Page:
Seattle steps up complaints about oil trains

Crosscut archive image.

Tank cars hours after they derailed under the Magnolia Bridge in Interbay.

Almost a year to the day after a Burlington Northern Santa Fe train carrying crude oil from North Dakota derailed under the Magnolia Bridge, Councilmember Mike O’Brien and the mayor’s office today introduced a resolution calling for tighter restrictions on the transport of oil through Seattle. The Planning, Land Use and Sustainability Committee unanimously passed the resolution, sending it to a full council vote next Monday.

Seattle does not have the governmental teeth to impose its own regulations on trains passing through downtown. So, Tuesday’s legislation can only make recommendations and encourage the Washington Legislature and the federal government to act. Councilmember Nick Licata, while supportive, called the resolution “a disappointing acknowledgement of how little authority we have.”

On average, 19 oil trains pass through Washington state every week. About two-thirds of those, carrying about 3 million gallons a day, go through Seattle on their way to Northwest ports and refineries.

According to the state Department of Ecology, crude oil, once predominantly shipped by tanker from Alaska and other sources, has been increasingly moved by rail. With increased production in North Dakota and Montana, the number of oil cars through Seattle has been on the rise. According to Steve Lee of Mayor Ed Murray’s Office of Policy and Innovation, that number will only continue to trend upward, potentially jumping as high as 17 a day.

Although last year's July 24 Seattle derailment didn’t result in spills, it prickled some hairs. Bakken oil, the type most likely to go through Seattle, is particularly volatile. There has been a continuing string of oil trains accidents since a July 2013 disaster in Quebec killed 47 people.

The three highest danger areas in Seattle are considered to be the neighborhoods near the stadiums; underneath the downtown in the Great Northern Tunnel; and along the water near Myrtle Edwards Park. All three are in well-populated areas with restricted access for emergency crews.

BNSF spokesperson Courtney Wallace took issue with the accusation that the rail company is negligent, pointing to more than $10 billion in rail and car improvements over the last two years.  "We have as much to lose as anyone," she said. She also made the point, "We don't get to decide what we carry. But we can do it as safely as possible." BNSF now places a car outside the Great Northern tunnel equipped with a fan and oil-fire fighting foam. It installed an antenna system in the tunnel to allow for communication. It agreed to not travel through the tunnel at the same time as passenger trains. And the company pays for training firefighters to fight chemical fires.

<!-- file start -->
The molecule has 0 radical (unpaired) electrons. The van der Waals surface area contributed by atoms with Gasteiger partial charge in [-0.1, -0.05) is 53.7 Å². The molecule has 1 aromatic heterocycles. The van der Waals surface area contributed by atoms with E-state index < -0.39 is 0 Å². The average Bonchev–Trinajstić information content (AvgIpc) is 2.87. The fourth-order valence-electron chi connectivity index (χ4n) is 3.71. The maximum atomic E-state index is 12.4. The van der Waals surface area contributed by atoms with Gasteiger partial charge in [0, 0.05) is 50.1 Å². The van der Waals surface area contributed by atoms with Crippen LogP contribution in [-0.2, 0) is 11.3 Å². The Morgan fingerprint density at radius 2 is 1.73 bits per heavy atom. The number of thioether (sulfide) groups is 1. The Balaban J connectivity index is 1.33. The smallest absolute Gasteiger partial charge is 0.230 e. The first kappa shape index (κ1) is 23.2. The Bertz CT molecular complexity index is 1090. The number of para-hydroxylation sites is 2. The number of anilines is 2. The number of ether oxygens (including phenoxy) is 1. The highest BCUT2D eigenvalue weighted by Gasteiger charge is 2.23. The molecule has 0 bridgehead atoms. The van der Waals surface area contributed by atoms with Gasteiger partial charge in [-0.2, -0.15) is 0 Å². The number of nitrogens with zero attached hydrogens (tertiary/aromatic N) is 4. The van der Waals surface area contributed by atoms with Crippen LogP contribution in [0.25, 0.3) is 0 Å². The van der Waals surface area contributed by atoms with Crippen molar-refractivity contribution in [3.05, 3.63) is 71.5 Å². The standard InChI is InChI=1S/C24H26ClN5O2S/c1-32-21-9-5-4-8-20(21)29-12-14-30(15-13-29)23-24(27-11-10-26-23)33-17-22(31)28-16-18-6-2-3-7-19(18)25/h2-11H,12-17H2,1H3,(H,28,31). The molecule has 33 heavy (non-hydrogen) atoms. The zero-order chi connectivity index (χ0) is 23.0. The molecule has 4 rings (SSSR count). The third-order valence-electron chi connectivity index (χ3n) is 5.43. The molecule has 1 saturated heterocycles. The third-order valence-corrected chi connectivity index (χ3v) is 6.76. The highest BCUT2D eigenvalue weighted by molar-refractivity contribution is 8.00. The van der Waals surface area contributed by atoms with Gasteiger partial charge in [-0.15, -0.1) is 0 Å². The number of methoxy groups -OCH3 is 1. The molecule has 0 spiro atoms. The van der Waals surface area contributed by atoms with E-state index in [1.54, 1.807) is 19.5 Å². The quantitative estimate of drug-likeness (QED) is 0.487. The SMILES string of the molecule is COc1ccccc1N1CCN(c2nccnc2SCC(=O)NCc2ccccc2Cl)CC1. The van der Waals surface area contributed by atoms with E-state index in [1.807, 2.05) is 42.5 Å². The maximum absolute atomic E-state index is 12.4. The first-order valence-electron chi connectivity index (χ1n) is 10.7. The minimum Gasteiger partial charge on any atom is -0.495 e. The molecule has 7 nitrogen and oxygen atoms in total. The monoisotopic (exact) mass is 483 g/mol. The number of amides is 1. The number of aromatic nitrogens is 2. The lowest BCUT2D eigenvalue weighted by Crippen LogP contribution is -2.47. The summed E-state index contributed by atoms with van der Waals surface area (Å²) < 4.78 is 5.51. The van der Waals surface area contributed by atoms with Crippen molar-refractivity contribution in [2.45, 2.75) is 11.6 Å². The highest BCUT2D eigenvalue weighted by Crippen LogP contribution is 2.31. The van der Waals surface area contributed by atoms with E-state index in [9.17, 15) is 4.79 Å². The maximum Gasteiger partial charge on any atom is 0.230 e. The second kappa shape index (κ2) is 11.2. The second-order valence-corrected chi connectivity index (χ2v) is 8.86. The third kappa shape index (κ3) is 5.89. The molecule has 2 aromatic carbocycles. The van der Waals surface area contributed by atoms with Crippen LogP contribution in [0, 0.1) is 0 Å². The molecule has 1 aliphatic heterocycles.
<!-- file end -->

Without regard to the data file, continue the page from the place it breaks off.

Additionally, the U.S. Department of Transportation recently set a speed limit in urban areas for trains with hazardous materials. But it has not followed recommendations by the National Transportation Safety Board that oil trains be rerouted around population centers.

For O’Brien, too, the existing measures don’t go far enough. His resolution would request more transparency from the railroads regarding what, exactly, the worst-case scenario could be and the potential damage. It calls for greater regulation of rail crossings and endorses the Crude by Rail Federal Safety Act sponsored by Washington’s Sens. Patty Murray and Maria Cantwell, which would put new limits on the volatility of oil carried in tank cars and require worst-case disaster planning.

Most notably, the resolution calls on the federal government to mandate that rail companies have an insurance coverage that would pay for all damage resulting from an oil train crash. “I want [BNSF] to pay for the cost of an incident,” O’Brien told Crosscut last March. Once BNSF does the numbers, said O’Brien, “the cost of crude oil won’t pencil out versus solar or wind.”

As an add-on, the resolution singles out Warren Buffett, whose Berkshire Hathaway controls BNSF, for criticism. “They’re making significant profit on this and we as the city are bearing the brunt of it,” said O’Brien. “That’s unfair and unjust.”

Update July 22, 1:15 PM: This story has been updated with comment from BNSF spokesperson Courtney Wallace.


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About the Authors & Contributors

David Kroman

David Kroman

David Kroman is formerly a reporter at Crosscut, where he covered city politics.